I have established a new section for miscellaneous items that don’t properly fit into other categories on this website.   I do not want to stray too far from the tenor of the subjects that this website was established to address:  school bullying, Tourette’s Syndrome and literature in general.  I especially want to avoid politics and other such contentious topics.  However, I thought my presenting on my site an email I recently sent to a young man in response to a high school paper he had written regarding the author/philosopher Ayn Rand and her self-termed philosophy of “Objectivism” might be of interest to some.   As Atlas Shrugged is held to be a contemporary classic by many; indeed, has generated what might be described as a cult following, I thought the subject would be not too far out of bounds here.


I have edited the email slightly to remove personal references and some comments that might reveal my own political leanings, such as they are any longer.  Rather, I present an analysis of Rand’s philosophy and attendant politics from the vantage point of one who has now lived, learned and observed over half a century; a latter day Polonius of sorts.  I try to present the analysis in as objective a fashion as possible, though inevitably some degree of subjectivity and partisanship cannot be completely avoided.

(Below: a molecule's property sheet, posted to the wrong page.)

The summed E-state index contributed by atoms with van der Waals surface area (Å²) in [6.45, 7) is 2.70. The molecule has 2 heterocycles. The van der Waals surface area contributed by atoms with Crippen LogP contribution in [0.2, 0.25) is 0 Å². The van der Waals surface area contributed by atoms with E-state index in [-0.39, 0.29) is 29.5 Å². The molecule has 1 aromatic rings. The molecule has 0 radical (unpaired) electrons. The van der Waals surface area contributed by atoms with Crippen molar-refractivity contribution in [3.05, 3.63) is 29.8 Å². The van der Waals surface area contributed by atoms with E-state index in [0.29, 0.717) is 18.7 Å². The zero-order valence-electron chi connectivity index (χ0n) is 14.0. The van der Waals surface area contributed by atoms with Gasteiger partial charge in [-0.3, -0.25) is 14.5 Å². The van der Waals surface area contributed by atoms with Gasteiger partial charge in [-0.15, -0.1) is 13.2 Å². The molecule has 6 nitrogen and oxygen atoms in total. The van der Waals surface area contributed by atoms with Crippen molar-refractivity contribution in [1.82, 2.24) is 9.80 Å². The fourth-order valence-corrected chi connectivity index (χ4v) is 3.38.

Ayn Rand and Objectivism


First off, I want to state that I have never been enamored with Rand as a writer per se.  She seemed to have a rule that she would never say in a few words what could be said in twenty-five pages.  One succinct criticism of Atlas Shrugged was “Ayn Rand, rambling on.”  However, as a philosopher she was somewhat more insightful.  Even there, however, I believe her reputation is far overstated.  Atlas Shrugged is often referred to as “the most monumentally influential novel of contemporary times.”   I could never understand such a characterization in light of the fact that since the time it was published Western society—more so Western European than American, though we are only somewhat less far advanced down the metaphorical road than the former—has rapidly, seemingly inexorably, continued its trend towards socialism and paternalism, the exact opposite direction that Rand championed.  This is “influence?”


The most common and salient criticism of the socialism that Rand decried is that it is anti-reality.  It is against human nature. People simply will not put out their best efforts without being satisfactorily rewarded for it; they will not buy the Marxist commandment of:  “From each, according to his abilities; to each, according to his needs.”  The validity of such a criticism against any socialistic utopian scheme is irrefutable by empirical observation (and should have been validated by common sense beforehand!).  Click to continue:





Misc., Page 2